What law applies? Who gets to decide?
That choice-of-law question is a sometimes hard consideration that every law school student confronts and wrestles with at some point in school, and it occasionally spills into the real world of law in matters where multiple jurisdictions are involved.
An almost textbook example of that fact is provided by the litigation saga involving a child custody dispute playing out between the American father and Scottish mother of a young girl presently living in Scotland
The couple had lived apart for several years, with the father working at various locales as a U.S. Army sergeant while the mother stayed with the couple’s child in Scotland. Following a failed attempt at marriage reconciliation in Alabama in 2010, the mother’s visa expired and she was forced to return to Scotland. The daughter stayed with her dad following divorce pursuant to a custody award by an Alabama judge.
And then things got murky. A lower federal court judge reversed that ruling, stating that the Hague Convention mandated that the daughter be sent back to Scotland. The father appealed that ruling to the 11th U.S. Circuit Court of Appeals, which agreed with the lower court, stating that the matter was “moot” owing to the daughter’s already established presence in Scotland.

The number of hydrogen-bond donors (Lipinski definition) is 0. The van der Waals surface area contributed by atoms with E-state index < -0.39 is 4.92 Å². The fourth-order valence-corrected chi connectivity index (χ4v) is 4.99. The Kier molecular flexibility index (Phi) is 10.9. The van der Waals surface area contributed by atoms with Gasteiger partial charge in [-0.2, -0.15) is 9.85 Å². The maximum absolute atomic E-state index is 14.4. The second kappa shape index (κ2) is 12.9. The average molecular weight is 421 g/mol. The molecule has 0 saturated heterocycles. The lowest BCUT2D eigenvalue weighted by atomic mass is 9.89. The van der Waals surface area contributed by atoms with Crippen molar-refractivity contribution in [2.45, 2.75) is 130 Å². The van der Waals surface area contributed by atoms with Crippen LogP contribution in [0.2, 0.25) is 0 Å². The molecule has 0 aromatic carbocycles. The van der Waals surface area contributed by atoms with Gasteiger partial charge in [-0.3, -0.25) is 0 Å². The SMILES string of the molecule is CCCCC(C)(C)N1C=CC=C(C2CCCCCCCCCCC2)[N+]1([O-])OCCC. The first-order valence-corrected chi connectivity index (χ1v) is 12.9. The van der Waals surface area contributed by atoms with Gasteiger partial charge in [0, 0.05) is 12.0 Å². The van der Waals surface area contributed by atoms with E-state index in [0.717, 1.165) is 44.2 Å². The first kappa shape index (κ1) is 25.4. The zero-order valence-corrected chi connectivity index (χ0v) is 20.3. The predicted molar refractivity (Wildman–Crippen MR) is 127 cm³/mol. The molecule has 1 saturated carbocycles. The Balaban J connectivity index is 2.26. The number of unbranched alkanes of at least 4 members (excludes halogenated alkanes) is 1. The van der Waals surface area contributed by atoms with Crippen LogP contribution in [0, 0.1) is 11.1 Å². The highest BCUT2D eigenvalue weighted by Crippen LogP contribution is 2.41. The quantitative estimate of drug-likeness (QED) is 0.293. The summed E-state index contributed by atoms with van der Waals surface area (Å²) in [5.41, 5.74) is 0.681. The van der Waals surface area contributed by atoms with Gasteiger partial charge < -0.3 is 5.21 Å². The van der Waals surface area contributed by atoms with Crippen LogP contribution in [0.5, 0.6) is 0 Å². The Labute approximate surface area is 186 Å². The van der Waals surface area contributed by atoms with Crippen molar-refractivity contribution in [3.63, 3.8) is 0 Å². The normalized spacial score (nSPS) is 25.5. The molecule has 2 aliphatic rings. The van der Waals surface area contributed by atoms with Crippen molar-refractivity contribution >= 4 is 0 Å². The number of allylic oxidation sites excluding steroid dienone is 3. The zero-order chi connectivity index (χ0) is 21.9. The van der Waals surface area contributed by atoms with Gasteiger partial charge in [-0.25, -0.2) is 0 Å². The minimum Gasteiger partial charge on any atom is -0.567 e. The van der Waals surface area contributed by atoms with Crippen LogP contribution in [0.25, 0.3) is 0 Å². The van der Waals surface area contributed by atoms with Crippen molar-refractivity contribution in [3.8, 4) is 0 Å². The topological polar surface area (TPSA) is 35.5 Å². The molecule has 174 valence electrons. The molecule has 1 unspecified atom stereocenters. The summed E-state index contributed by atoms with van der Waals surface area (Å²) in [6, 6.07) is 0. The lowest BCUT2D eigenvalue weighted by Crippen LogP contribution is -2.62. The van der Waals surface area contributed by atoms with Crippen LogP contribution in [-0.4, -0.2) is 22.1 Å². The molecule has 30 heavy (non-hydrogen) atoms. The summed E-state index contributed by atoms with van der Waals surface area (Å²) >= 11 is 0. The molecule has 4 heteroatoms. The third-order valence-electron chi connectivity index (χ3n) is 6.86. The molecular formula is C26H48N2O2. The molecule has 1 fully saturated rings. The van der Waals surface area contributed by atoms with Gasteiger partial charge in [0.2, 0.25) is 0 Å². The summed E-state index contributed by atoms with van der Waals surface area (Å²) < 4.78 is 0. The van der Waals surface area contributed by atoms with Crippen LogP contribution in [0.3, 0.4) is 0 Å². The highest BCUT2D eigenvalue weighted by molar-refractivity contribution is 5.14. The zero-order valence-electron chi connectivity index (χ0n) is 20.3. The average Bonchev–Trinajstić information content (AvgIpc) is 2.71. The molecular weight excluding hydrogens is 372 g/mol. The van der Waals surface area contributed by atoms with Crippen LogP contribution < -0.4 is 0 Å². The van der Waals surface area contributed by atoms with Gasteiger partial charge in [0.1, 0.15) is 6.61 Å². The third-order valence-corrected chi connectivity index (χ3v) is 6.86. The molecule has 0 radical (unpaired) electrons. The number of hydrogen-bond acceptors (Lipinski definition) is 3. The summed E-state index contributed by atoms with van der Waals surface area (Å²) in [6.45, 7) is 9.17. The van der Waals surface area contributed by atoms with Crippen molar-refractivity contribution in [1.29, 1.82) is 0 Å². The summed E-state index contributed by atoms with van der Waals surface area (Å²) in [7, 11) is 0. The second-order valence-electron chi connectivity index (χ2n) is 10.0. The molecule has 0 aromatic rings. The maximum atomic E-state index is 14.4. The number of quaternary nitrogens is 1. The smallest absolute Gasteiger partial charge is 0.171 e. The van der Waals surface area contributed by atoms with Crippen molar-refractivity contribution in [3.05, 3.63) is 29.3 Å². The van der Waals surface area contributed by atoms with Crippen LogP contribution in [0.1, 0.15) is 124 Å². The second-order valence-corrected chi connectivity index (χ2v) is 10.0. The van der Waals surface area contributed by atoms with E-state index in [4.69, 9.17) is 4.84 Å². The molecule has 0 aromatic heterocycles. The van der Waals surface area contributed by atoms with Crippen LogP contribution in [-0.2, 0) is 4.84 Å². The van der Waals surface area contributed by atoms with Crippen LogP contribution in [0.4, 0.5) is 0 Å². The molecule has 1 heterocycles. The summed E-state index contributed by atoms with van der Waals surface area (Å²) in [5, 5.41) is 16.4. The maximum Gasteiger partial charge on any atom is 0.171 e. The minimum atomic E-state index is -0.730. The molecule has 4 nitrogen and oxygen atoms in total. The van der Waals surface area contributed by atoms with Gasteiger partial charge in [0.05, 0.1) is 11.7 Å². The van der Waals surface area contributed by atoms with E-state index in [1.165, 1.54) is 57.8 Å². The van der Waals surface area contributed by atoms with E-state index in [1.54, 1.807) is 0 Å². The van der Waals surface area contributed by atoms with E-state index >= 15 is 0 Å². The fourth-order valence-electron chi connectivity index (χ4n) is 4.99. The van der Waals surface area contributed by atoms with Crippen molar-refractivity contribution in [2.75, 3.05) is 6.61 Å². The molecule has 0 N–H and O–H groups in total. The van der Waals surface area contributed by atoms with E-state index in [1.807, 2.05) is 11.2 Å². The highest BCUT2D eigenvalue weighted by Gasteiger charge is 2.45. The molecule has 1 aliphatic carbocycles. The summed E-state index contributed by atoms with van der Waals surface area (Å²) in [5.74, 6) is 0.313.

The father fought on, arguing that the appellate court’s ruling was not aligned with the view of other federal courts and that it unfairly circumscribed the custodial rights of a parent to a child wrongfully abducted to another country.
The next court to weigh in on that argument and pronounce judgment on whose law applies is the U.S. Supreme Court, which will hear the case in its upcoming term.
Source: Reuters, “US Supreme Court to hear int’l child custody dispute,” Jonathan Stempel and Terry Baynes, Aug. 13, 2012
- Our firm represents clients across a wide-ranging spectrum of family law considerations and concerns, including matters similar to that which is discussed in this post. To learn more about our firm and practice, please visit our Georgia Child Custody page.